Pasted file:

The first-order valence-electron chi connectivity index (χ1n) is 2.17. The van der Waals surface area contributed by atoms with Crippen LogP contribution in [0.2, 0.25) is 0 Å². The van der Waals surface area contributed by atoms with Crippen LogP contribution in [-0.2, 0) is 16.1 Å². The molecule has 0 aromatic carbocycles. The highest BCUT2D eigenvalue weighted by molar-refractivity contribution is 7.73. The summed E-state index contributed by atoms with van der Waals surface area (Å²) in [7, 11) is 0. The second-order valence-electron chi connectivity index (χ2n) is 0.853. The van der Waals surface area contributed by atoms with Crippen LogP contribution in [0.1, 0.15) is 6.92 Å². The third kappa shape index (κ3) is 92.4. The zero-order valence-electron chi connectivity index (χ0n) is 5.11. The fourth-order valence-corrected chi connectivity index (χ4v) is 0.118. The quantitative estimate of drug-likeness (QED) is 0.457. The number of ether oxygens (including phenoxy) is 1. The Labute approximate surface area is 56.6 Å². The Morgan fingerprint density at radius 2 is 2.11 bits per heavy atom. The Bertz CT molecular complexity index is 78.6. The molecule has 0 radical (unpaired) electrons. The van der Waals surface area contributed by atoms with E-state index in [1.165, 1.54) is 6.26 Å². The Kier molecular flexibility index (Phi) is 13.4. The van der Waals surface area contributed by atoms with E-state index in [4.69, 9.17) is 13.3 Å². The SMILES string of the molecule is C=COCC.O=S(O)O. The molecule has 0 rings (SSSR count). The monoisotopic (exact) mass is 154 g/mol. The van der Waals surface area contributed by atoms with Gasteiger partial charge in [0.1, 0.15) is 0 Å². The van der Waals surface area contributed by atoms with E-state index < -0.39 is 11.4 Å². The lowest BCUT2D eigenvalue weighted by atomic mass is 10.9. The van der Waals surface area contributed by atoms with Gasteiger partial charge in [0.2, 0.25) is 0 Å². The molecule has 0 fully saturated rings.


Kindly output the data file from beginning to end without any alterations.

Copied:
The first-order valence-electron chi connectivity index (χ1n) is 2.17. The van der Waals surface area contributed by atoms with Crippen LogP contribution in [0.2, 0.25) is 0 Å². The van der Waals surface area contributed by atoms with Crippen LogP contribution in [-0.2, 0) is 16.1 Å². The molecule has 0 aromatic carbocycles. The highest BCUT2D eigenvalue weighted by molar-refractivity contribution is 7.73. The summed E-state index contributed by atoms with van der Waals surface area (Å²) in [7, 11) is 0. The second-order valence-electron chi connectivity index (χ2n) is 0.853. The van der Waals surface area contributed by atoms with Crippen LogP contribution in [0.1, 0.15) is 6.92 Å². The third kappa shape index (κ3) is 92.4. The zero-order valence-electron chi connectivity index (χ0n) is 5.11. The fourth-order valence-corrected chi connectivity index (χ4v) is 0.118. The quantitative estimate of drug-likeness (QED) is 0.457. The number of ether oxygens (including phenoxy) is 1. The Labute approximate surface area is 56.6 Å². The Morgan fingerprint density at radius 2 is 2.11 bits per heavy atom. The Bertz CT molecular complexity index is 78.6. The molecule has 0 radical (unpaired) electrons. The van der Waals surface area contributed by atoms with E-state index in [1.165, 1.54) is 6.26 Å². The Kier molecular flexibility index (Phi) is 13.4. The van der Waals surface area contributed by atoms with E-state index in [4.69, 9.17) is 13.3 Å². The SMILES string of the molecule is C=COCC.O=S(O)O. The molecule has 0 rings (SSSR count). The monoisotopic (exact) mass is 154 g/mol. The van der Waals surface area contributed by atoms with Gasteiger partial charge in [0.1, 0.15) is 0 Å². The van der Waals surface area contributed by atoms with E-state index < -0.39 is 11.4 Å². The lowest BCUT2D eigenvalue weighted by atomic mass is 10.9. The van der Waals surface area contributed by atoms with Gasteiger partial charge in [0.2, 0.25) is 0 Å². The molecule has 0 fully saturated rings.